5 City L. 20

January/February, 1999

Current Development: Tort
Governmental Immunity


Copyright (c) 1999 by the Center for New York City Law

In 1991 CCNY students used the Nat Holman Gymnasium for a charity basketball game, featuring rap artists Puff Daddy and Heavy D. On the night of the concert, the gym was over-capacity, a wave of people pushed to enter, and eventually a stampede erupted that killed nine people and injured another 29. The student who applied for permission to use the gym *21 had estimated that 500 might attend. CCNY planned its security needs on the 500 estimate, with no follow-up inquiries. Against its internal rules, CCNY did not take charge of ticket sales or monitor the audience demand, and did not know that the event was considerably oversold. When CCNY officials eventually learned of the high demand and ticket sales, they did not reassess security requirements.
As the evening’s events unfolded, the rappers’ personal security detail took over, focused exclusively on excluding non-ticketholders, failed to exercise crowd control or safety precautions, and sealed the doors that ultimately caused the fleeing concert-goers to be crushed. After a trial, Court of Claims Judge Louis C. Benza ruled that CCNY was not protected by governmental immunity. The court found CCNY fifty percent liable since it only had five security guards on site and negligently failed to follow its own procedures on crowd estimates, ticket sales, and entrance procedures. Although the court only hears claims against the State, Judge Benza ruled that Puff Daddy & Heavy D’s security was also fifty percent at fault.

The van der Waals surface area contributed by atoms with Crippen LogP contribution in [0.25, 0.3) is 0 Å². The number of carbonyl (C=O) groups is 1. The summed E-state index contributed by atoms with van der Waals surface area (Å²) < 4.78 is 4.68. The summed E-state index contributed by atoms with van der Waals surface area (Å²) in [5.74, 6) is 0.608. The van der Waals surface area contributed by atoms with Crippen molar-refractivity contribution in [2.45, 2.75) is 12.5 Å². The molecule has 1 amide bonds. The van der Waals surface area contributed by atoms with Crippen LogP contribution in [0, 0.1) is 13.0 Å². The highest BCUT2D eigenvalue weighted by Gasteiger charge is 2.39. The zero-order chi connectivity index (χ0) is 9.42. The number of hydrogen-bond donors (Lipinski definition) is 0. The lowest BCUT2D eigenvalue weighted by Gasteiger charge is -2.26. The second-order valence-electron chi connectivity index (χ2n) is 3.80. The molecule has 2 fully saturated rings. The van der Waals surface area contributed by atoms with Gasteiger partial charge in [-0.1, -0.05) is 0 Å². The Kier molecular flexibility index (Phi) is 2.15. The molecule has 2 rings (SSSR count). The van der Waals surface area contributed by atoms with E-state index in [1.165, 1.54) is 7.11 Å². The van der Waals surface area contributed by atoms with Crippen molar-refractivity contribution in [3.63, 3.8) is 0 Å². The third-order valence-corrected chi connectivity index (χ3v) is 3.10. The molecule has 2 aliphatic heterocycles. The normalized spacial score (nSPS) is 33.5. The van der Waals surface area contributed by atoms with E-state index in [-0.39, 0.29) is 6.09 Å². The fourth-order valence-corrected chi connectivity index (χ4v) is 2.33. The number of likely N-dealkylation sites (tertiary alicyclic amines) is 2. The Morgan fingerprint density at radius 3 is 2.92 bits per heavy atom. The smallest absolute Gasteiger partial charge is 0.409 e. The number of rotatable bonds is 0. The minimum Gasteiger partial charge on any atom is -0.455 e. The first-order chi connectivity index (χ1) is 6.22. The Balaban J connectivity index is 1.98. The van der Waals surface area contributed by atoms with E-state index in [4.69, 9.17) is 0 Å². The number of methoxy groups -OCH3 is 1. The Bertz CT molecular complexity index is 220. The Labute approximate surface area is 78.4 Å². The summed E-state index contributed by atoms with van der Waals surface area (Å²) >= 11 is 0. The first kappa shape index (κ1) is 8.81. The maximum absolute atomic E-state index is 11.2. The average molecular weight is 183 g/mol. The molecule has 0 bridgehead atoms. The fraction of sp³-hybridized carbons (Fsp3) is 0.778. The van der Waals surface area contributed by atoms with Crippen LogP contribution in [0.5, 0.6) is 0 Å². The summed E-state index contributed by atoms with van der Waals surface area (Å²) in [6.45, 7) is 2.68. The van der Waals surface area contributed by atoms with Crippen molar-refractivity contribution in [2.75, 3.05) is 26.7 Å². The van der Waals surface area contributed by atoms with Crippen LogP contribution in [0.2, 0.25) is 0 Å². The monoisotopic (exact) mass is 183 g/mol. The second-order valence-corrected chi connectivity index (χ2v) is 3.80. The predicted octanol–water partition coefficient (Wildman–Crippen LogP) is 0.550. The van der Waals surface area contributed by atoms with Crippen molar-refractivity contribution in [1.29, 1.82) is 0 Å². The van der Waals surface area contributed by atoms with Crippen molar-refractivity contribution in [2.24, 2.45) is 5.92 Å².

Childs v. City University of New York, N.Y.L.J., Jan. 21, 1999, at 30 (Ct. of Claims)(Benza, J.)(Attorneys: Peter DeFilippis, Joel Savit, for plaintiffs; Dennis Vacco, Michael Rosas, for NYS).
CITYLAW Comment: The City may also be liable if it can be proved that NYPD actions the night of the stamped demonstrated affirmative negligence. City Law, Vol. 4, at 45 (1998).

End of Document© 2019 Thomson Reuters. No claim to original U.S. Government Works.

5 City L. 20, 20-21